The real threat to Church of Ireland second-level education comes not from entry to the tuition-free scheme but from the high fee levels sought by so many of the Dublin schools.
One in three of Church of Ireland pupils at Church of Ireland national schools in the greater Dublin area does not enter a secondlevel Church of Ireland school. There is but one reason for that and so long as it continues, so long will a large minority of the minority faiths not attend.
If Shane Ross would like to see Wilson’s and its way of life, he will be very welcome to visit on 30th August, when Minister Quinn will open our new 16-classroom extension. I will not embarrass Shane (we were contemporaries at Trinity) by asking him about the number of Church of Ireland pupils who attend those schools he is so keen to defend.
I can tell him that only five of the 21 private Protestant schools have majorities of Church of Ireland pupils, of whom ourselves and Kilkenny are two.
Adrian G. Oughton Warden and Headmaster Wilson’s Hospital School Multyfarnham Co. Westmeath
What ever may be Deputy Shane Ross’s motives – political or otherwise – for giving his constituents (Gazette, 2nd August) the impression that entering the ‘Free’ Secondary Education Scheme threatens the independence and ethos of minority schools, I feel compelled to refute his comments in the case of Kilkenny College.
Our decision to enter the scheme was certainly rooted in financial reality, but it was made freely and after very careful, and lengthy, strategic evaluation.
We would never have considered this move if, as Deputy Ross puts it, we feared the loss of “independence” and also the “dilution” of the ethos of the school.
On the contrary, our move into the “free scheme” has neither changed our independence, our ethos nor our patronage.
The Minister for Education and Skills and his Department are often (for good reasons) criticised in Church of Ireland circles, but in the case of Kilkenny College it is only fair to point out that, at the highest levels in the Department of Education and Skills, we have met not pressure, but understanding and support.
Finally, it should be noted that our decision to enter the “free scheme” had the overwhelming support of the Board of Governors, the Board of Management, Staff and the Parents’ Association.
Brian Thornburgh Chairman, Board of Governors Kilkenny College Castlecomer Road Kilkenny
Alison Rooke on ‘rubbish’
I do love Alison Rooke’s delightful earthy and Biblebased common sense.
Her article about litter/ bruscar (Gazette, 9th August) puts into a few wellchosen words all rubbishy matters which I have railed about year after year via the Down Recorder and the local Council.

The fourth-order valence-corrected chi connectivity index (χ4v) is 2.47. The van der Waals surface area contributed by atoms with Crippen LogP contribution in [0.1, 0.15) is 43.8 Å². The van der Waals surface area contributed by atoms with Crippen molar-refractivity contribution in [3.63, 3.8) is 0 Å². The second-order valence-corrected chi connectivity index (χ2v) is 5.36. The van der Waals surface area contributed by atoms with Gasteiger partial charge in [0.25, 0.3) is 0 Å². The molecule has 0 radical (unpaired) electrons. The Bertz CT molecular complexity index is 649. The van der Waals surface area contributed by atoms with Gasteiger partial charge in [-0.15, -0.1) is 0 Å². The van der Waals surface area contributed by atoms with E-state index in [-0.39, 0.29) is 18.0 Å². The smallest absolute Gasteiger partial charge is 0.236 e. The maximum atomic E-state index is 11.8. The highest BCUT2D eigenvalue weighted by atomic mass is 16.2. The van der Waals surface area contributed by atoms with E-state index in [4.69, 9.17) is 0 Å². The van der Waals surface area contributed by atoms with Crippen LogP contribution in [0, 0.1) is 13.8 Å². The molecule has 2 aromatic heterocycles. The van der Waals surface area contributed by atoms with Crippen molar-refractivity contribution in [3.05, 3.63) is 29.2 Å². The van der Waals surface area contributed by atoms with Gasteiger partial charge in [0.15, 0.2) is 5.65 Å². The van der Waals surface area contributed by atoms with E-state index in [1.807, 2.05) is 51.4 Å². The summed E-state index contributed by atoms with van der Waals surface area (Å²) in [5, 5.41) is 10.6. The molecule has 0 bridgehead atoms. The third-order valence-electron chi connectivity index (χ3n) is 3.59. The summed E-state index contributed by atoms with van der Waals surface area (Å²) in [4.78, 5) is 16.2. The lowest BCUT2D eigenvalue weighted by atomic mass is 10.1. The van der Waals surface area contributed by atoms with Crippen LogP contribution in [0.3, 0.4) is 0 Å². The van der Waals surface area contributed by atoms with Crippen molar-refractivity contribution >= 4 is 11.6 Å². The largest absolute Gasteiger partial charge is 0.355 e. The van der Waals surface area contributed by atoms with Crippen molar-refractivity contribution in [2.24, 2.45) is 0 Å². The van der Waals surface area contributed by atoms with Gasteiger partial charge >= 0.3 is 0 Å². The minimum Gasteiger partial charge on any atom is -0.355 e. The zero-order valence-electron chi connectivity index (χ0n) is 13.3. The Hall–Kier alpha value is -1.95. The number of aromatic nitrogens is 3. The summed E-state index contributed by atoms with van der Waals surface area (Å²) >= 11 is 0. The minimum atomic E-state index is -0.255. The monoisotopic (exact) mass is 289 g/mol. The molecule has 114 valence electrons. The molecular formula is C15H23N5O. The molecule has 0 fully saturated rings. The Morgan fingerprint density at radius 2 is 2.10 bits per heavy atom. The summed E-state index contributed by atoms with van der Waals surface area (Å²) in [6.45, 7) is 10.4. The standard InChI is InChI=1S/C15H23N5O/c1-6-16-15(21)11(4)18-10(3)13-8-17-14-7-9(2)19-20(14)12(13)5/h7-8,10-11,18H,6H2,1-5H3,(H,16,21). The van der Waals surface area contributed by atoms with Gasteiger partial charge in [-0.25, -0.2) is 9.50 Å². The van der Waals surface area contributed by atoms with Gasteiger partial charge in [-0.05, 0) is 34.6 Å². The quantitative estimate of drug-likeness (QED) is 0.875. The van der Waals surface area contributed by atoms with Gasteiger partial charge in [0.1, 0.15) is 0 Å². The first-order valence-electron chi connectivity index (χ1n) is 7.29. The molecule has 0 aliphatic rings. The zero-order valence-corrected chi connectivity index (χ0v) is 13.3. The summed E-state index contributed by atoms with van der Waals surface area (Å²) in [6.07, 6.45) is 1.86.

I was brought up on a few lines from my late mother of Victorian vintage: “Let it not be said – and said unto your shame – that all was beauty here until you came.”
Naming and shaming were the tactics just before we as a family bade farewell to Singapore in 1972 after 15 years, coupled with a hefty fine of £50 for any form of littering – cigarette butts, chewing gum, bus tickets and the rest.
These tactics worked.
Indeed, on a recent visit to us by Singaporean Chinese friends they took evident pride in how their city-state appeared in the eyes of visitors.
Would that, within our own shores, I could say the same.
Finally, in the 1905 tram in my back garden there is the still legible notice: “NO SPITTING – Penalty 40 Shillings” (£2). Quite a fine in those days.
Education for all ages – and especially about consideration for others (Bible again) – is the only answer, since the cat-o’- nine-tails, the stocks or whatever would doubtless infringe some litterer’s human rights!
From a (very) old ‘grump’.
Alan Johnston Strangford BT30
Features and Columns
- Soap – Down at St. David’s
- Insight 1 – A Swazi visitor in Londonderry By Linda Chambers, Mandla Mdluli and the Revd Malcolm Ferry
- Insight 2 – Male suicide – why the Church needs to talk about it Suicide affects the whole of society, Christians and non-Christians alike. Lucy Cooper, multimedia coordinator and writer at the Evangelical Alliance, looks at why male rates are so high and how the Church might tackle the problem.
- Musings – Alison Rooke – Little black books
Healing Dreams, Their Purpose in Your Spiritual Life Author: Russ Parker Publisher: SPCK
Churches in Exile: alternative models of Church for Ireland in the 21st Century Author: Cathy Higgins Publisher: Columba Press; pp.199 Price: €14.99
- Church of Ireland in Bandon to redevelop former school as a community facility